Along with Florida, both campaigns are focused on Virginia, a state the president won four years ago that polls show is up for grabs today.
Speaking to supporters in Virginia Beach today, Romney attacked Democrats for cutting the word God from their party platform at their convention. Delegates later voted to restore a statement about the “God-given potential” of Americans.
“I will not take the word God out of the name of our platform,” he said today in Virginia Beach. “I will not take God off our coins and I will not take God out of my heart.”
No major political figure, of either party, has proposed removing the motto “in God we trust” from the American currency. Aides said the reference was intended to illustrate Romney’s commitment to religious principals in U.S. government and wasn’t aimed at Obama.
Before the rally, Romney met with Pat Robertson, a televangelist with a following among evangelical Christians. Robertson ran unsuccessfully for the Republican presidential nomination in 1988.
Romney’s trip though the state, which included a stop at a Nascar race, is designed to expand his advantage among white working class voters. Romney aides see support from this demographic, particularly working class men, as offsetting Obama’s advantage among black and Latino voters in swing states such as Ohio and Virginia.
At his rally today at the Military Aviation Museum, Romney described possible defense cuts that will happen in January if Congress and Obama fail to cut a budget deal as “unthinkable to Virginia’s employment needs.”
Almost 14 percent of Virginia’s gross domestic product stems from defense spending, according to a November report by Bloomberg Government.
“If I’m president of the United States we’ll get rid of those sequestration cuts and rebuild America’s might,” he said.
The automatic spending cuts totaling about $1.2 trillion through 2021 were part of a deal between the White House and Congress after talks failed last year on a bipartisan plan to curb the nation’s increasing debt.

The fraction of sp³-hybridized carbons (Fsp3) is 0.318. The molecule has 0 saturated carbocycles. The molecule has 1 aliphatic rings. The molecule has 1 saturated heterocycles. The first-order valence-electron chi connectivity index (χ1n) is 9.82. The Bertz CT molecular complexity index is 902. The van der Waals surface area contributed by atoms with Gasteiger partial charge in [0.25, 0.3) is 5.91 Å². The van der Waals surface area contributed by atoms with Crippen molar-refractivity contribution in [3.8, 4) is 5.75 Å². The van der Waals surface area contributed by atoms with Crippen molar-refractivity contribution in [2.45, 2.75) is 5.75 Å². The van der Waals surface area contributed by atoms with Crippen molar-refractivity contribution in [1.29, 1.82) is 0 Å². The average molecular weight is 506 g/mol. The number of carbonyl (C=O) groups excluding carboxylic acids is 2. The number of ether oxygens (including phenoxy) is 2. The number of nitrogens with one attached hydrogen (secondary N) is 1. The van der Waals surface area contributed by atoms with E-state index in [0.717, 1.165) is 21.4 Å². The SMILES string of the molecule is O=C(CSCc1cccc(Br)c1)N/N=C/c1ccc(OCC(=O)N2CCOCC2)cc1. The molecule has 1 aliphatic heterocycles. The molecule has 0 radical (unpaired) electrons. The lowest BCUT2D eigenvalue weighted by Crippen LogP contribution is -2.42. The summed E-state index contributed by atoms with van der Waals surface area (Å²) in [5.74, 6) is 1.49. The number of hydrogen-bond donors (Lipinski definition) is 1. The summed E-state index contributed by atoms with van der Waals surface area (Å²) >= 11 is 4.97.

In an interview scheduled to be broadcast on NBC’s “Meet the Press,” Romney called the cuts “a big mistake.”
“I thought it was a mistake on the part of the White House to propose it,” Romney said in an excerpt of the interview provided by NBC. “I think it was a mistake for the Republicans to go along with it.”
While Romney, the Harvard-educated son of a former Michigan governor, leads in polls of working class voters, former Pennsylvania Senator Rick Santorum consistently performed better with white working class Republicans during his unsuccessful bid for the Republican nomination last spring.
During a visit to the Daytona 500 earlier this year, Romney put himself more in the league of Nascar owners than fans, telling a reporter that he had “some great friends” who own teams. Democrats used the remark to paint him as wealthy and out of touch with average Americans. Romney amassed a $250 million fortune from his work as a private equity executive at Bain Capital LLC.
Romney got another chance to court the largely white audience of the sport tonight when he attended the Sprint Cup Series Nascar race at the Richmond International Raceway.
As rain pounded down on the track, Romney shook hands, signed helmets, and handed out hot dogs in a tent sponsored by his campaign. Supporters wearing ponchos emblazoned with the slogan “race car drivers 4 freedom” handed tee-shirts for Romney to sign. And he posed for photos with drivers Jeff Burton and Paul Menard in front of a race car covered with a Romney campaign logo.
“There’s a lot of drivers I like,” he told reporters.
John Stanley, a Romney supporter attending his fifth race of the year, said Romney seemed at ease at the raceway.
“He seems like that kind of down to earth guy,” he said.